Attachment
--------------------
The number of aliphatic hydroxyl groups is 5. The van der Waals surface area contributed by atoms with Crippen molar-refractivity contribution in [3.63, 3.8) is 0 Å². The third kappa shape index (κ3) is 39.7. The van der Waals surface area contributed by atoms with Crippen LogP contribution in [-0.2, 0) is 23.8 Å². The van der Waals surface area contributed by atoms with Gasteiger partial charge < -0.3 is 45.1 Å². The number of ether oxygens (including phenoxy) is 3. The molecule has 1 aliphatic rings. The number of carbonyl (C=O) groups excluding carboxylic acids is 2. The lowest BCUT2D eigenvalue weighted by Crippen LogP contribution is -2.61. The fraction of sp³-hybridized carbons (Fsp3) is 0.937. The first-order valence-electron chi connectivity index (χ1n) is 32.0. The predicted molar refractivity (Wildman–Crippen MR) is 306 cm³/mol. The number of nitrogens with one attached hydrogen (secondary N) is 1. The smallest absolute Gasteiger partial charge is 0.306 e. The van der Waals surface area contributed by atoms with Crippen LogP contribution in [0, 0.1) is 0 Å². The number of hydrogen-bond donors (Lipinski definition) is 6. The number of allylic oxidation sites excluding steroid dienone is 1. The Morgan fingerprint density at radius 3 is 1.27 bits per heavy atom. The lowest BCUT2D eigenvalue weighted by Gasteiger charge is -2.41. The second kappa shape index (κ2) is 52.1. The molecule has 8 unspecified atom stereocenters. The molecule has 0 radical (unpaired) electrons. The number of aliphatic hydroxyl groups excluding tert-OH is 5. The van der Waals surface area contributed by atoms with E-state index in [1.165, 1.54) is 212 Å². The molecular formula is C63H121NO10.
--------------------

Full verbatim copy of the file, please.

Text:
The number of aliphatic hydroxyl groups is 5. The van der Waals surface area contributed by atoms with Crippen molar-refractivity contribution in [3.63, 3.8) is 0 Å². The third kappa shape index (κ3) is 39.7. The van der Waals surface area contributed by atoms with Crippen LogP contribution in [-0.2, 0) is 23.8 Å². The van der Waals surface area contributed by atoms with Gasteiger partial charge < -0.3 is 45.1 Å². The number of ether oxygens (including phenoxy) is 3. The molecule has 1 aliphatic rings. The number of carbonyl (C=O) groups excluding carboxylic acids is 2. The lowest BCUT2D eigenvalue weighted by Crippen LogP contribution is -2.61. The fraction of sp³-hybridized carbons (Fsp3) is 0.937. The first-order valence-electron chi connectivity index (χ1n) is 32.0. The predicted molar refractivity (Wildman–Crippen MR) is 306 cm³/mol. The number of nitrogens with one attached hydrogen (secondary N) is 1. The smallest absolute Gasteiger partial charge is 0.306 e. The van der Waals surface area contributed by atoms with Crippen LogP contribution in [0, 0.1) is 0 Å². The number of hydrogen-bond donors (Lipinski definition) is 6. The number of allylic oxidation sites excluding steroid dienone is 1. The Morgan fingerprint density at radius 3 is 1.27 bits per heavy atom. The lowest BCUT2D eigenvalue weighted by Gasteiger charge is -2.41. The second kappa shape index (κ2) is 52.1. The molecule has 8 unspecified atom stereocenters. The molecule has 0 radical (unpaired) electrons. The number of aliphatic hydroxyl groups excluding tert-OH is 5. The van der Waals surface area contributed by atoms with E-state index in [1.165, 1.54) is 212 Å². The molecular formula is C63H121NO10.